sleevemedia

Member
Jul 1, 2020
57
41
Orlando
So they're not going to calculate transformer load as what all my neighbors are capable of drawing plus what I'm capable of sending? I don't understand transformer design, only that they convert distance-friendly high voltage to two-phase 240v that homes can use.

When you advise that the 90% would need many solar customers to be exceeded, I interpret that as the transformer has separate send and receive limits.
 

Patrick66

Member
Oct 27, 2019
74
42
Honolulu
Utility service lateral cables are generally sized at about 1/3 the service disconnect size, so you would only expect ~50-60A in your scenario. Your voltage is 120/240V though, so 12kW, or at 90% 10.8kW maximum PV before you need to look at upgrading the service lateral and transformer.
 

sleevemedia

Member
Jul 1, 2020
57
41
Orlando
OK. I guess I'm surprised. I would expect the service disconnect to protect the cable from overload, and to have 1/0 cable for a 150 amp service that will likely need to upgrade to 2/0 to carry 200 amp service. That would give me more than the needed 90% headroom for a 19kW install. Unless I've got this all wrong.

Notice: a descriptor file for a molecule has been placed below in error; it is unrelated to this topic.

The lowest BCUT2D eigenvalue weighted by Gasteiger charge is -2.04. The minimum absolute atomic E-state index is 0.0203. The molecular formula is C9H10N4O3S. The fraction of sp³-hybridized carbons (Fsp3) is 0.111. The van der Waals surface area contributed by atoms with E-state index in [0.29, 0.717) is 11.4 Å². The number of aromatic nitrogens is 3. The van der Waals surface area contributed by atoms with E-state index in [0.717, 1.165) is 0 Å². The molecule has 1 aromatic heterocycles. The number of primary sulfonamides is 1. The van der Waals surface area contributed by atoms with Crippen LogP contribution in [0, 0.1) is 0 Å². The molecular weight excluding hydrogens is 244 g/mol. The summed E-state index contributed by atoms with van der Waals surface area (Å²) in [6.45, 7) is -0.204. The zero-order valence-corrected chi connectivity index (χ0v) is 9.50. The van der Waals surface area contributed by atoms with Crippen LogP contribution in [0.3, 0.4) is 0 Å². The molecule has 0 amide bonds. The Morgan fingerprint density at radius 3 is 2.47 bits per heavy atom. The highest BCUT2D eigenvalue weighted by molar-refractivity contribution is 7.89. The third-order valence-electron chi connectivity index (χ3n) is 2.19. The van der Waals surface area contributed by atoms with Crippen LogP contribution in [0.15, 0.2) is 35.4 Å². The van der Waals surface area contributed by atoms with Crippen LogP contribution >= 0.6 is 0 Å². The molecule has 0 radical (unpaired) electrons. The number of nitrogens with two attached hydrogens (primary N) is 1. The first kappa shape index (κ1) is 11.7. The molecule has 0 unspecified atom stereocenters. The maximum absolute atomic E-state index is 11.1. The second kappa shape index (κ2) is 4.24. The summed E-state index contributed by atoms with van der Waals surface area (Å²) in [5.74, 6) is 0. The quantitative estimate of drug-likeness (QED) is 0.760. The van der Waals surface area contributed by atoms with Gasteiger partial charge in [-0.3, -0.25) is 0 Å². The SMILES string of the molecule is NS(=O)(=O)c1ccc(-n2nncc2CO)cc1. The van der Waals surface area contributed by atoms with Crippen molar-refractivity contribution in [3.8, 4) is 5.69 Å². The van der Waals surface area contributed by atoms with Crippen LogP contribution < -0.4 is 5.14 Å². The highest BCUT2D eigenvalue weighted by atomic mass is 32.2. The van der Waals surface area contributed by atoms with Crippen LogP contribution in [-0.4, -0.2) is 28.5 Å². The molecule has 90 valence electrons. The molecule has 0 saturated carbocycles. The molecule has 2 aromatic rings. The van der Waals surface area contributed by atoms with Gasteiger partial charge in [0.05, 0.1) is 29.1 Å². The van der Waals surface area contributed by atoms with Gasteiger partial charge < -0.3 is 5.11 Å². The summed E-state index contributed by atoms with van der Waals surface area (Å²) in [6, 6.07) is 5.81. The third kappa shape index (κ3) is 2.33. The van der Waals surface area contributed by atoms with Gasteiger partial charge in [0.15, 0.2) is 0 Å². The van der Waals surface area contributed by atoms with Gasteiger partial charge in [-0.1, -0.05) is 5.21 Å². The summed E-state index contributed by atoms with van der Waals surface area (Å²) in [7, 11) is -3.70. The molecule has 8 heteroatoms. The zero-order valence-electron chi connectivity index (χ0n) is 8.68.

pdx_m3s

Active Member
May 18, 2019
1,356
1,184
Portland, OR
How are you tying in the AC power coming our of the solar inverters into your panel? Generation panel? Your 150 amp panel won't be able to accept that much solar due to the 120% rule... it wouldn't even be able to accept half of what you're considering.
 
Last edited:

Patrick66

Member
Oct 27, 2019
74
42
Honolulu
The utility uses different criteria in sizing things; they look at damage curves and are willing to let things run to the edge— where it does not pose a fire risk for occupied structures. Your 150A seevice will never actually draw 150A... except for maybe a few minutes over the course of a year. Their wires are sized for that reality to help keep service costs low.

Once you start generating a full day’s worth of power and dumping that back to the grid over a few hours, their math starts to break down.
 

sleevemedia

Member
Jul 1, 2020
57
41
Orlando
How are you tying in the AC power coming our of the solar inverters into your panel? Generation panel? Your 150 amp panel won't be able to accept that much solar due to the 120% rule... it wouldn't even be able to accept half of what you're considering.